National Geographic : 2011 Oct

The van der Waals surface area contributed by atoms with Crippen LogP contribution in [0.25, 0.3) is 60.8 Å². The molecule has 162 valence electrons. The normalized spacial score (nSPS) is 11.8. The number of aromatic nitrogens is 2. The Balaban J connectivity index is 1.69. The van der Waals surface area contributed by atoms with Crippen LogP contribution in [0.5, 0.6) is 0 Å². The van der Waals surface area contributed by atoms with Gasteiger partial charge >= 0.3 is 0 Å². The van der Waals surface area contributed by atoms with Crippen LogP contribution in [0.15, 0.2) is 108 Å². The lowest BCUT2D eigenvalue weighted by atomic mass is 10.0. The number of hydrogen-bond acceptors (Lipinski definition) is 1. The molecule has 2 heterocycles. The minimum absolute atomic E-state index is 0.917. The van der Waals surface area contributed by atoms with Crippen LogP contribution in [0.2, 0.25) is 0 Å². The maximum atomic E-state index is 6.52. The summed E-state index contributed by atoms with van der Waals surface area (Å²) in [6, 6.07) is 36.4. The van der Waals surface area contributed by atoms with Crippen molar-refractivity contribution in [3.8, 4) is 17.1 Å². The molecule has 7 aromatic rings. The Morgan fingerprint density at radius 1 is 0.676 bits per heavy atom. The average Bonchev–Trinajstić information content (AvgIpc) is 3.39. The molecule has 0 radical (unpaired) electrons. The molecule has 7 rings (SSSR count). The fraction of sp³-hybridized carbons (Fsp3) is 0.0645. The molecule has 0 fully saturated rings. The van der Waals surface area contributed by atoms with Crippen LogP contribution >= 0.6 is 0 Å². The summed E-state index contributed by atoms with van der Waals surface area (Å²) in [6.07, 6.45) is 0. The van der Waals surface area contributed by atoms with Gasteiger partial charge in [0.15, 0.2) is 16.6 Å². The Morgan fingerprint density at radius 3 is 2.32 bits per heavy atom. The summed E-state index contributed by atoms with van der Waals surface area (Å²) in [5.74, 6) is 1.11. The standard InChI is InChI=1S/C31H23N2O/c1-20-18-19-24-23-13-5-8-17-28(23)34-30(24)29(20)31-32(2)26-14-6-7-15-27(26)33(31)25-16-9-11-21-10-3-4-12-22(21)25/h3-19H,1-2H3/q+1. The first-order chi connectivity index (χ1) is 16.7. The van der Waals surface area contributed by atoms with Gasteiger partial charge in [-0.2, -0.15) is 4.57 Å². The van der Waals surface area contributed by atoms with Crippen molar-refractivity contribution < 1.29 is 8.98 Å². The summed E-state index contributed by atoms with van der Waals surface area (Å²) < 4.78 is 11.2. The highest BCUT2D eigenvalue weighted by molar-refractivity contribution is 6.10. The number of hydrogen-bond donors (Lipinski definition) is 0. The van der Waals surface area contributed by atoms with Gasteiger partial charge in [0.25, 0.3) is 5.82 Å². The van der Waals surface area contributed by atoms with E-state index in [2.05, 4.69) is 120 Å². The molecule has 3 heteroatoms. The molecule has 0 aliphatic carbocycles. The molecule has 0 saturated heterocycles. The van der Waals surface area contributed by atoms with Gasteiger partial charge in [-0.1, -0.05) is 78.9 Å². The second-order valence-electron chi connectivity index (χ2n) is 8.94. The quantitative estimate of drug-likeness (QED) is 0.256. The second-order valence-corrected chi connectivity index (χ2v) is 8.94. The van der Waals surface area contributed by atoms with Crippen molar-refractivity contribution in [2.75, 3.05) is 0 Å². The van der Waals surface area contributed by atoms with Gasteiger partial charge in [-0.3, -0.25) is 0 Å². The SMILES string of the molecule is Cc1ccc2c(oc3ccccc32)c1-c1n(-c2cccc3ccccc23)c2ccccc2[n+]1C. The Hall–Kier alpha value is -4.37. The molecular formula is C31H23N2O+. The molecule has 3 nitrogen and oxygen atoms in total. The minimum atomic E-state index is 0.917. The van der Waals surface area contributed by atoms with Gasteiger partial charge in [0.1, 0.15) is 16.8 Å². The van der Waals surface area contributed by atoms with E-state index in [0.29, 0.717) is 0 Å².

• Not the same planetary fever exactly; it was a di erent world the last time, around 56 million years ago. The Atlantic Ocean had not fully opened, and animals, including perhaps our pri- mate ancestors, could walk from Asia through Europe and across Greenland to North America. ey wouldn't have encountered a speck of ice; even before the events we're talking about, Earth was already much warmer than it is today. But as the Paleocene epoch gave way to the Eocene, it was about to get much warmer still---rapidly, radically warmer. The cause was a massive and geologically sudden release of carbon. Just how much car- bon was injected into the atmosphere during the Paleocene-Eocene ermal Maximum, or PETM, as scientists now call the fever period, is uncertain. But they estimate it was roughly the amount that would be injected today if human beings burned through all the Earth's reserves of coal, oil, and natural gas. e PETM lasted more than 150,000 years, until the excess carbon was reabsorbed. It brought on drought, oods, insect plagues, and a few extinctions. Life on Earth survived---indeed, it prospered---but it was drastically di erent. Today the evolution- ary consequences of that distant carbon spike are all around us; in fact they include us. Now we ourselves are repeating the experiment. e PETM "is a model for what we're star- ing at---a model for what we're doing by playing with the atmosphere," says Philip Gingerich, a vertebrate paleontologist at the University of Michigan. "It's the idea of triggering something that runs away from you and takes a hundred thousand years to reequilibrate." Gingerich and other paleontologists discov- ered the profound evolutionary change at the end of the Paleocene long before its cause was traced to carbon. For 40 years now Gingerich has been hunting fossils from the period in the Bighorn Basin, a hundred-mile-long arid plateau just east of Yellowstone National Park in north- ern Wyoming. Mostly he digs into the anks of a long, narrow mesa called Polecat Bench, which juts into the northern edge of the basin. Polecat has become his second home: He owns a small farmhouse within sight of it. One summer a ernoon Gingerich and I drove in his sky blue '78 Suburban up a dirt track to the top of the bench and on out to its south- ern tip, which a ords a ne view of the irrigated elds and scattered oil wells that surround it. During the recent ice ages, he explained, Pole- cat Bench was the bed of the Shoshone River, which paved it with cobbles. At some point the river shi ed east and began cutting its way down through the so er and more ancient sediments that ll the Bighorn Basin. Meanwhile the Clark's Fork of the Yellowstone River was doing the same to the west. Polecat Bench now stands between the two rivers, rising 500 feet above their valleys. Over the millennia its anks have been sculpted by winter wind and summer gully washers into rugged badlands, exposing a layer cake of sedi- ments. Sediments from the PETM are exposed right at the very southern tip of the bench. It is here that Gingerich has documented a great mammalian explosion. Halfway down the slope a band of red sediment, about a hundred feet thick, wraps around the folds and gullies, vivid as the stripe on a candy cane. In that band Gingerich discovered fossils of the oldest odd- toed hoofed mammals, even-toed hoofed mam- mals, and true primates: in other words, the rst members of the orders that now include, respec- tively, horses, cows, and humans. Similar fossils have since been found in Asia and Europe. ey EARTH HAS BEEN THROUGH THIS BEFORE. Environment editor Robert Kunzig wrote about population for the January issue. is is Ira Block's 37th story for the magazine.